Oil Rises Amid Nigerian Oil Terminal Shutdown
Oil prices rose nearly 2 percent on Monday morning, on trade deal hopes and OPEC supply outages. One of the largest OPEC outages at the moment is the supply disruption at the 150,000 bpd Nigerian Bonny Light export terminal, which was shut down last week according to local media.
The operator of the Nembe Creek pipeline, Aiteo Eastern Exploration and Production Company, said it had shut down the pipeline at the end of February, due to an “outage” in a statement detailing an explosion that had occurred on Saturday near a well at the Nembe field.
“Preliminary investigations confirm that there were no fatalities, human incidents or damage to community property. All the wells and facilities in the immediate vicinity have been inspected and secured. This incident did not occur at or involve any part of the NCTL or other pipelines,” Aiteo said in response to an Associated Press report that a leaky pipeline had exploded in the Nembe Kingdom, in the Niger Delta, and 50 people were missing, with a massive oil spill among the consequences as well.
“It is important to note that prior to this incident, all facilities have been shut down since February 28, 2019, due to NCTL outage. Accordingly, any account suggesting that this incident arose from or affected any pipeline is wholly inaccurate and misleading,” the pipeline operator said.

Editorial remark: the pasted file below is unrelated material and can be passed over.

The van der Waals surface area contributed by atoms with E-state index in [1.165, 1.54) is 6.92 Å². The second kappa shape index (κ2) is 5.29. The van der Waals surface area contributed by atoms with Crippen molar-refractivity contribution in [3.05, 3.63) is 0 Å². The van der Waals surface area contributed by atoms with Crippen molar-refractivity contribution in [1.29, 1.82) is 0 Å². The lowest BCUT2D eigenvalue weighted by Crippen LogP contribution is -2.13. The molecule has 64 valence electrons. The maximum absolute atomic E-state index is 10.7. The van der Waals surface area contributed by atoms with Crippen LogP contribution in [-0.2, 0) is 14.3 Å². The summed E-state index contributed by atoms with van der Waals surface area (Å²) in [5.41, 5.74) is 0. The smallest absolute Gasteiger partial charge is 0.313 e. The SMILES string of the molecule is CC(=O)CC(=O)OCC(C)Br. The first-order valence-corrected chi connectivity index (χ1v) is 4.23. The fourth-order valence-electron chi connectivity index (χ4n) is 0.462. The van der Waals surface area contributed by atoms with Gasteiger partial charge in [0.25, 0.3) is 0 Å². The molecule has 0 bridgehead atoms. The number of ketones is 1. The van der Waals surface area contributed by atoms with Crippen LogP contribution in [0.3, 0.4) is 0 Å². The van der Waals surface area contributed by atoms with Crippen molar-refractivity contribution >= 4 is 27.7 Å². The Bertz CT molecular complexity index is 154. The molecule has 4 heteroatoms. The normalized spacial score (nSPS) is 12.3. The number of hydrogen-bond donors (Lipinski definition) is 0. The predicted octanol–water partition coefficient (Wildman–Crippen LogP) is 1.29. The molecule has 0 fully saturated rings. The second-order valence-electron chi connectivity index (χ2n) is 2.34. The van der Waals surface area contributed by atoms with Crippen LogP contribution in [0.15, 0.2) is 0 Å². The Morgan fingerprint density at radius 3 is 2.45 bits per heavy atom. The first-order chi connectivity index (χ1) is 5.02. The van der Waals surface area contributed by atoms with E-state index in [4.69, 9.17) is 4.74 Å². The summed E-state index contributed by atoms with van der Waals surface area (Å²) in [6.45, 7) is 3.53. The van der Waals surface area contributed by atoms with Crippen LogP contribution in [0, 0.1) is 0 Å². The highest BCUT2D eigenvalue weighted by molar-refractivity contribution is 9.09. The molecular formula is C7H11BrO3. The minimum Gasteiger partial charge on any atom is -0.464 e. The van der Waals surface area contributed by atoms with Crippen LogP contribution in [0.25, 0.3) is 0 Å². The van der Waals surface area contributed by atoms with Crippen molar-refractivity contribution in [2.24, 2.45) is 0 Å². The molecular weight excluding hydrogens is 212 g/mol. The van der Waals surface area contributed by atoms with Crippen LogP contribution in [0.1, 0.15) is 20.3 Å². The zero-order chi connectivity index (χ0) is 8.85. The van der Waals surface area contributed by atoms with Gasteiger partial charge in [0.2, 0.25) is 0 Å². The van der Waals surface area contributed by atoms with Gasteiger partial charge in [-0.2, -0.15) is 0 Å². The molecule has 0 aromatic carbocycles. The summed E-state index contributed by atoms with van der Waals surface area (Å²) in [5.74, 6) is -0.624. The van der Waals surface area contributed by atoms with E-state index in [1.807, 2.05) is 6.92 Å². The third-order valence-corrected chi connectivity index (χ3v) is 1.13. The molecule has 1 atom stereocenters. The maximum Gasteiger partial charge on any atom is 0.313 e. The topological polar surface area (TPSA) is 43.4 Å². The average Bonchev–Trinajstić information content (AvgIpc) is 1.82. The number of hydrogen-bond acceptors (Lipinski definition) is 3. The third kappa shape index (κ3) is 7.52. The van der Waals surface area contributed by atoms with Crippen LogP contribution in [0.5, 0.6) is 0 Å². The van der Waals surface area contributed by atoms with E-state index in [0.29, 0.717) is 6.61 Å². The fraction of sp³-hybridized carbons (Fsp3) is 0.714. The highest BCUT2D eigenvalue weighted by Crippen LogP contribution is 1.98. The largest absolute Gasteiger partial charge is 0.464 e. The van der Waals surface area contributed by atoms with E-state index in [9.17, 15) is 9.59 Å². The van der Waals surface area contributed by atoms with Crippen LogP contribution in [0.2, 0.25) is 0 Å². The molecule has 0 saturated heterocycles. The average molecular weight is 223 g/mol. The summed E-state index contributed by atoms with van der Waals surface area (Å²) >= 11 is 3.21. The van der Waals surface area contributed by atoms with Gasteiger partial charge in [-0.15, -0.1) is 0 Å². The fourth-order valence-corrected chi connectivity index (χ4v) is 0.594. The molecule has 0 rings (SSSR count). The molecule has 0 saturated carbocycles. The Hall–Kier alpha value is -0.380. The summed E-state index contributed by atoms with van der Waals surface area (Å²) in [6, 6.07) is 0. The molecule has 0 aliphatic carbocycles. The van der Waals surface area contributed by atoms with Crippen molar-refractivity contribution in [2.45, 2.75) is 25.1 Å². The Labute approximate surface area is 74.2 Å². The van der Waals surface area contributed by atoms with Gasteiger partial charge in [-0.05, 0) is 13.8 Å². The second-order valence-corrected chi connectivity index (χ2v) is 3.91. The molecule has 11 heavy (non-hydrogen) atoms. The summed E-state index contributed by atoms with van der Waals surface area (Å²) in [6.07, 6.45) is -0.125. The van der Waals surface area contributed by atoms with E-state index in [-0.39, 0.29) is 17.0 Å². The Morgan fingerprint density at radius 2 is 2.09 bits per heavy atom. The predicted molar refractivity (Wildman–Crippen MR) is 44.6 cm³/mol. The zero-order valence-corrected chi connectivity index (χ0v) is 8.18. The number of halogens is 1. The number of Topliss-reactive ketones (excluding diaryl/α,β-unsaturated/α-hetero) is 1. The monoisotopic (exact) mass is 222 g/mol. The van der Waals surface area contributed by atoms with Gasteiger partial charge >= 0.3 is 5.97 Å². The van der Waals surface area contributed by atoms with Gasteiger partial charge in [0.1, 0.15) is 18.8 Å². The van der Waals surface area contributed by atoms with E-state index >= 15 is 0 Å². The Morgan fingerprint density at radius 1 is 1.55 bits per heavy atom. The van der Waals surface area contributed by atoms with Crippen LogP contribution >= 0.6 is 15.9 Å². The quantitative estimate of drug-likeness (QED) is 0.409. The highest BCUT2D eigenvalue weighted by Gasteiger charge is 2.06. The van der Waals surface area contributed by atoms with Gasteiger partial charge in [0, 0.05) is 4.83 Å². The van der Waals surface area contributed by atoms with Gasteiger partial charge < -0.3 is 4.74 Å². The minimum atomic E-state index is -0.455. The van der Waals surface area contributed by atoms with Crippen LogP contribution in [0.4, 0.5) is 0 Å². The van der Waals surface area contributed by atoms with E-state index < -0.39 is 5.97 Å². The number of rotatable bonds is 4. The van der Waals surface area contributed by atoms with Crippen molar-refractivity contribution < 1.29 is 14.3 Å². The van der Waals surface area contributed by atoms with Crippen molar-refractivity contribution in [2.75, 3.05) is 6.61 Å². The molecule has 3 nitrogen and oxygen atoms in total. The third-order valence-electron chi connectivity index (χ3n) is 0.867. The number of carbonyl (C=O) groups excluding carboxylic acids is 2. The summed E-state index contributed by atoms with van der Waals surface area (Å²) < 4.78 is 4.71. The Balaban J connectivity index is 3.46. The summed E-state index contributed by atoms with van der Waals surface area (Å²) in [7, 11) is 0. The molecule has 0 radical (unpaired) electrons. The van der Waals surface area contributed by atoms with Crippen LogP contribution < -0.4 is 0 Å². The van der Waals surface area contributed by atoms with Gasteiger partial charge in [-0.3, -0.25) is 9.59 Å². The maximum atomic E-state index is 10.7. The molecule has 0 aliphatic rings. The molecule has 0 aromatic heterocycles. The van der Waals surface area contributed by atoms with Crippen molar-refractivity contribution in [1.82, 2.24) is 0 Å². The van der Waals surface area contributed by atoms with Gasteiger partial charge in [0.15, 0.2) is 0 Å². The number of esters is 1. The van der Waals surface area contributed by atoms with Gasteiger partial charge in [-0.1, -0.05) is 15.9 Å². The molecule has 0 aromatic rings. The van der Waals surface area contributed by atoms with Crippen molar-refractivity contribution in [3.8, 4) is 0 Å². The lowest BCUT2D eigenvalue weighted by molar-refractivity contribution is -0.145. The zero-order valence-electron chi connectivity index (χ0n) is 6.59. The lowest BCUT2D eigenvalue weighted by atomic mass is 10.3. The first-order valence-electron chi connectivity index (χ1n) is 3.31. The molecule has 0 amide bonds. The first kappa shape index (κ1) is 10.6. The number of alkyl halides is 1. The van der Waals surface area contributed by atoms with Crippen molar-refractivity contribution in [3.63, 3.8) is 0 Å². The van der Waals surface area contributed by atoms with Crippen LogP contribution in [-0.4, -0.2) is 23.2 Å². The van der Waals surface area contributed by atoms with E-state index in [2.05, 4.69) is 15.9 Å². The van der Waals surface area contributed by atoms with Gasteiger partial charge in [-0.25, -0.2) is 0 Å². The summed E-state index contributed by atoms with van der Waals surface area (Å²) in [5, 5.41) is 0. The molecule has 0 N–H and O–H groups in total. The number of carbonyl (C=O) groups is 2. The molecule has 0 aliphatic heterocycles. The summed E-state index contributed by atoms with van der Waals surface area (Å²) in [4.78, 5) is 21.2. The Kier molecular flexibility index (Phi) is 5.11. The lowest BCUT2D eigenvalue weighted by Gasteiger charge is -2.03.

On Saturday, the Associated Press quoted a Nembe Kingdom chief as saying the Nembe Creek pipeline had exploded and more than 50 people were missing after the blast. The AP also obtained video footage of the burning pipeline from the early hours of Saturday, when the blast was said to have occurred.
The Niger Delta is notorious not just for its oil wealth but its pollution levels as well. The responsibility for these has been the topic of a heated debate between local communities and oil field operators. The latter claim the main reason for the spills is oil theft and pipeline vandalism while the communities accuse the operators of simply not caring for environmental safety standards.
By Irina Slav for Oilprice.com